Barrington, RI: population, rivers, lakes, mountains, resorts, hotels, motels, inns, and landmarks.

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Barrington, Rhode Island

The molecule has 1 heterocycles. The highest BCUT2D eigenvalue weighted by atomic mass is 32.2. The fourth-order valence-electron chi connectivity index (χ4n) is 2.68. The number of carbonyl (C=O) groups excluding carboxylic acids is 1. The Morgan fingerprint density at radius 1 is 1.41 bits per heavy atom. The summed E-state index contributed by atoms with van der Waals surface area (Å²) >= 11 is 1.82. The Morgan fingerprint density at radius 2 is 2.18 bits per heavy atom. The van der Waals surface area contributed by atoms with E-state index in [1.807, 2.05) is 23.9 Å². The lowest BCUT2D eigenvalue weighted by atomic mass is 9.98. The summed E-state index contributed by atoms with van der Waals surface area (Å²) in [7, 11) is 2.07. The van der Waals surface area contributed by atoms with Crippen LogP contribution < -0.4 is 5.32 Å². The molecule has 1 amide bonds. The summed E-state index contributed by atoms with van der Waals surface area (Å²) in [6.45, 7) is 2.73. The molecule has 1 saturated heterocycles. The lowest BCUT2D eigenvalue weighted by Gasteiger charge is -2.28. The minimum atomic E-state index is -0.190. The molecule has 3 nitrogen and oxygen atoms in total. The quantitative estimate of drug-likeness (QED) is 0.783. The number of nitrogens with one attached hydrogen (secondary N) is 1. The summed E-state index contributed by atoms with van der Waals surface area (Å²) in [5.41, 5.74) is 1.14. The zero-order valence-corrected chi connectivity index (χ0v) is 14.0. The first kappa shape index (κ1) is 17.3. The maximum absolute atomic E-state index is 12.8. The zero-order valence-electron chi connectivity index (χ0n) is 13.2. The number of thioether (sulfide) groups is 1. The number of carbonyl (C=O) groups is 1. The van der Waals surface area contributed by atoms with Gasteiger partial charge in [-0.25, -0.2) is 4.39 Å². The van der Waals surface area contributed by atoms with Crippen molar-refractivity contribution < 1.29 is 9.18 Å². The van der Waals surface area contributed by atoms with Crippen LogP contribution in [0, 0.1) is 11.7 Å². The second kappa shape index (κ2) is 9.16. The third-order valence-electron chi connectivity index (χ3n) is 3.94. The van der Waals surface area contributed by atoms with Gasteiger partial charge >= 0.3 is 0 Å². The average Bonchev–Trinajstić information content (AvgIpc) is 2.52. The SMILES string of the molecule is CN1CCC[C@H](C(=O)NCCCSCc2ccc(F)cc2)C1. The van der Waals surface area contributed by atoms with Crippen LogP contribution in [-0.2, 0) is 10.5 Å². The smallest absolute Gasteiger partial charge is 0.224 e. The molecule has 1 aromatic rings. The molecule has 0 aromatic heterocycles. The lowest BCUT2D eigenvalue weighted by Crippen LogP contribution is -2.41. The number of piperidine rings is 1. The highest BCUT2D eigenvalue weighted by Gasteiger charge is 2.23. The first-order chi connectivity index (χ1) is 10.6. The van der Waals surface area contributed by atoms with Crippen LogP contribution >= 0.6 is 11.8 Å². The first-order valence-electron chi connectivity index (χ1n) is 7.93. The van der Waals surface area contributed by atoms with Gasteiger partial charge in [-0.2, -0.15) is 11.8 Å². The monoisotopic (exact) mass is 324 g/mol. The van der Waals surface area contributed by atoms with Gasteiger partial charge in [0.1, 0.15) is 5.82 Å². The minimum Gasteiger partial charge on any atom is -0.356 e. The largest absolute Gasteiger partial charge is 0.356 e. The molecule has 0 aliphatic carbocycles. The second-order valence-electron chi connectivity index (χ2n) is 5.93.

Bristol county. This small town, of about 8 square miles, originally belonged to Massachusetts. It was attached to Rhode Island in 1746, and incorporated in 1771. It is bounded southerly by Narraganset bay, and is well watered by Palmer's river, and by an inlet of Warren river, over which is a bridge. The soil of the town is of a fertile, sandy loam, and quite productive. Large quantities of sea-weed are collected on its shores. A large tract of Barrington, called "the cove," now covered with water to a considerable depth, is supposed to have once been a forest, as timber and fuel are obtained from its bottom. Some salt is made in this town, and shell and other fish are abundant. Barrington lies 8 miles E.S.E. from Providence and about 7 miles N. by W. from Bristol. Population, 1830, 612.

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